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Peter Benenson (31 July 1921 – 25 February 2005) was an English lawyer and the founder of human rights group Amnesty International (AI).

Contents

Biography

Born in London as Peter James Henry Solomon to a Jewish family[1], the only son of Harold Solomon and Flora Benenson, Peter Benenson adopted his mother's maiden name later in life. His army officer father died when Benenson was aged nine from a long-term injury, and he was tutored privately by W. H. Auden before going to Eton. At the age of sixteen he helped to establish a relief fund with other schoolboys for children orphaned by the Spanish Civil War. He took his mother's maiden name of Benenson as a tribute to his grandfather, the Russian gold tycoon Grigori Benenson, following his grandfather's death.

He enrolled for study at Balliol College, Oxford but World War II interrupted his education. From 1941 to 1945, Benenson worked at Bletchley Park, the British codebreaking centre, in the "Testery", a section tasked with breaking German teleprinter ciphers.[2] It was at this time when he met his first wife, Margaret Anderson. After demobilisation in 1946, Benenson began practising as a barrister before joining the Labour Party and standing unsuccessfully for election. He was one of a group of British lawyers who founded JUSTICE in 1957, the UK-based human rights and law reform organisation. In 1958 he fell ill and moved to Italy in order to convalesce. In the same year he converted to the Roman Catholic Church.[3]

In 1961 Benenson was shocked and angered by a newspaper report of two Portuguese students from Coimbra sentenced to seven years in prison for raising their glasses in a toast to freedom during the autocratic regime of António de Oliveira Salazar. He wrote to David Astor, editor of The Observer. On 28 May, Benenson's article, entitled "The Forgotten Prisoners," was published. The letter asked readers to write letters showing support for the students. To co-ordinate such letter-writing campaigns, Amnesty International was founded in Luxembourg in July at a meeting of Benenson and six other men. The response was so overwhelming that within a year groups of letter-writers had formed in more than a dozen countries.

Initially appointed general secretary of AI, Benenson stood down in 1964 owing to ill health. By 1966, the Amnesty International faced an internal crisis and Benenson alleged that the organization he founded was being infiltrated by British intelligence. The advisory position of president of the International Executive was then created for him. In 1966, he began to make allegations of improper conduct against other members of the executive. An inquiry was set up which reported at Elsinore in Denmark in 1967. The allegations were rejected and Benenson resigned from AI.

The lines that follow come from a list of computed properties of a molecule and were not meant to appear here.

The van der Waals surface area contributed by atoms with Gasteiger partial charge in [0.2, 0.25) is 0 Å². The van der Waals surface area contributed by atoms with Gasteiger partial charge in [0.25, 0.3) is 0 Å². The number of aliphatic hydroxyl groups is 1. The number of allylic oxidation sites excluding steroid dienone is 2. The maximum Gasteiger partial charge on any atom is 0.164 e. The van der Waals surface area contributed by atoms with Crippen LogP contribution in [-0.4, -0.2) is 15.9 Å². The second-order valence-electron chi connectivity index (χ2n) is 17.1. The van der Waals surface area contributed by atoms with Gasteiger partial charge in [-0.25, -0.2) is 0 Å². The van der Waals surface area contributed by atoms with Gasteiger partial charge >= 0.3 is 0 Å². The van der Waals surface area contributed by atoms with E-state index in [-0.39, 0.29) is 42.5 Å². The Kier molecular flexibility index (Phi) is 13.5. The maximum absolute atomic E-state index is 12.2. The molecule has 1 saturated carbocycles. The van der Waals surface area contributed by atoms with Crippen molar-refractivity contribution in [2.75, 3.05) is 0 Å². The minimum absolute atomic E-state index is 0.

While never again active in the organization, Benenson was later personally reconciled with other executives, including Seán MacBride. He died of pneumonia on 25 February 2005 at the John Radcliffe Hospital, Oxford, aged 83.

In Pop Culture

Benenson is featured/honored in the song If Everyone Cared by Nickelback

Non-profit organization positions
Preceded by
None
President of Amnesty International
1961–1966
Succeeded by
Eric Baker

References

  • Pincock, S.: Peter James Henry Solomon Benenson (obituary). Lancet, April 2, 2005; 365: 1224.

External links


Quotes

Up to date as of January 14, 2010

From Wikiquote

Peter James Henry Solomon Benenson (31 July 192125 February 2005) was a British lawyer and the founder of human rights organisation Amnesty International (AI).

Unsourced

  • On 28 May 1961 I wrote an article in The Observer newspaper which gave birth to Amnesty International. It began with these words: 'Open your newspaper any day of the week and you will find a report from somewhere in the world of someone being imprisoned, tortured or executed because his opinions or religion are unacceptable to his government ... The newspaper reader feels a sickening sense of impotence. Yet if these feelings of disgust could be united into common action, something effective could be done.'

Forty years on, Amnesty International has secured many victories. Its files are full of letters from former prisoners of conscience or torture victims thanking the organisation for making a difference. Torture is now banned by international agreement. Every year more countries reject the death penalty. The world will soon have an International Criminal Court that will be able to ensure that those accused of the worst crimes in the world will face justice. The Court's very existence will deter some crimes.

But the challenges are still great. Torture is banned but in two-thirds of the world's countries it is still being committed in secret. Too many governments still allow wrongful imprisonment, murder or "disappearance" to be carried out by their officials with impunity.

Those who today still feel a sense of impotence can do something: they can support Amnesty International. They can help it to stand up for freedom and justice.

In 1961 I wrote 'Pressure of opinion a hundred years ago brought about the emancipation of the slaves'. Pressure of opinion is now needed to help Amnesty International achieve its ultimate objective: to close for business. Only then, when the last prisoner of conscience has been freed, when the last torture chamber has been closed, when the United Nations' Universal Declaration of Human Rights is a reality for the world's people, will our work be done.

External links

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